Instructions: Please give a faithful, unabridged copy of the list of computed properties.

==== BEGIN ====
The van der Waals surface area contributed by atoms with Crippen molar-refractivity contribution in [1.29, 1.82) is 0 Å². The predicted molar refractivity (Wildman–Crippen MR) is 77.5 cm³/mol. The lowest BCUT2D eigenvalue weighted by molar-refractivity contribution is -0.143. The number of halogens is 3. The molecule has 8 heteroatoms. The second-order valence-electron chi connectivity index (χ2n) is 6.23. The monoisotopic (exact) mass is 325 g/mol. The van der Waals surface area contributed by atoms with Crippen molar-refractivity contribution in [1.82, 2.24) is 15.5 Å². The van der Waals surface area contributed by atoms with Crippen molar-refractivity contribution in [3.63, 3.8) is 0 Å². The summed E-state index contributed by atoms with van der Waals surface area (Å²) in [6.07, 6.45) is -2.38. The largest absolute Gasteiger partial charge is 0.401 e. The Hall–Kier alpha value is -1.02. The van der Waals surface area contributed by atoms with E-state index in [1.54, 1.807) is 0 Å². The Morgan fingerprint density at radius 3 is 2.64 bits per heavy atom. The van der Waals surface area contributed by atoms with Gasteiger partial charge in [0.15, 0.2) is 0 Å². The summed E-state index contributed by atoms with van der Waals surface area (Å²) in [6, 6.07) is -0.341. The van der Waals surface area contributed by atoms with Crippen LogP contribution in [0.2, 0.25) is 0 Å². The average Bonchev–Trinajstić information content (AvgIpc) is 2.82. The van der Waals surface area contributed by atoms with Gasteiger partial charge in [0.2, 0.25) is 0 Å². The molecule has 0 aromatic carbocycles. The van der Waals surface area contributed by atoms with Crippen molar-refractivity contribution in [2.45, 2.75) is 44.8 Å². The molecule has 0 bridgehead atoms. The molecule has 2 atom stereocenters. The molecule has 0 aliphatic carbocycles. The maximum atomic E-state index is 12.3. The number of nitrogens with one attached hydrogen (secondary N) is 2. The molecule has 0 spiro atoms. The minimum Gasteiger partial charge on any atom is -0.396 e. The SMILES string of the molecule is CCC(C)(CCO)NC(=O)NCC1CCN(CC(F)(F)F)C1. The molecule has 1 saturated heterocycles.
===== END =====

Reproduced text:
The van der Waals surface area contributed by atoms with Crippen molar-refractivity contribution in [1.29, 1.82) is 0 Å². The predicted molar refractivity (Wildman–Crippen MR) is 77.5 cm³/mol. The lowest BCUT2D eigenvalue weighted by molar-refractivity contribution is -0.143. The number of halogens is 3. The molecule has 8 heteroatoms. The second-order valence-electron chi connectivity index (χ2n) is 6.23. The monoisotopic (exact) mass is 325 g/mol. The van der Waals surface area contributed by atoms with Crippen molar-refractivity contribution in [1.82, 2.24) is 15.5 Å². The van der Waals surface area contributed by atoms with Crippen molar-refractivity contribution in [3.63, 3.8) is 0 Å². The summed E-state index contributed by atoms with van der Waals surface area (Å²) in [6.07, 6.45) is -2.38. The largest absolute Gasteiger partial charge is 0.401 e. The Hall–Kier alpha value is -1.02. The van der Waals surface area contributed by atoms with E-state index in [1.54, 1.807) is 0 Å². The Morgan fingerprint density at radius 3 is 2.64 bits per heavy atom. The van der Waals surface area contributed by atoms with Gasteiger partial charge in [0.15, 0.2) is 0 Å². The summed E-state index contributed by atoms with van der Waals surface area (Å²) in [6, 6.07) is -0.341. The van der Waals surface area contributed by atoms with Crippen LogP contribution in [0.2, 0.25) is 0 Å². The average Bonchev–Trinajstić information content (AvgIpc) is 2.82. The van der Waals surface area contributed by atoms with Gasteiger partial charge in [0.2, 0.25) is 0 Å². The molecule has 0 aromatic carbocycles. The van der Waals surface area contributed by atoms with Crippen molar-refractivity contribution in [2.45, 2.75) is 44.8 Å². The molecule has 0 bridgehead atoms. The molecule has 2 atom stereocenters. The molecule has 0 aliphatic carbocycles. The maximum atomic E-state index is 12.3. The number of nitrogens with one attached hydrogen (secondary N) is 2. The molecule has 0 spiro atoms. The minimum Gasteiger partial charge on any atom is -0.396 e. The SMILES string of the molecule is CCC(C)(CCO)NC(=O)NCC1CCN(CC(F)(F)F)C1. The molecule has 1 saturated heterocycles.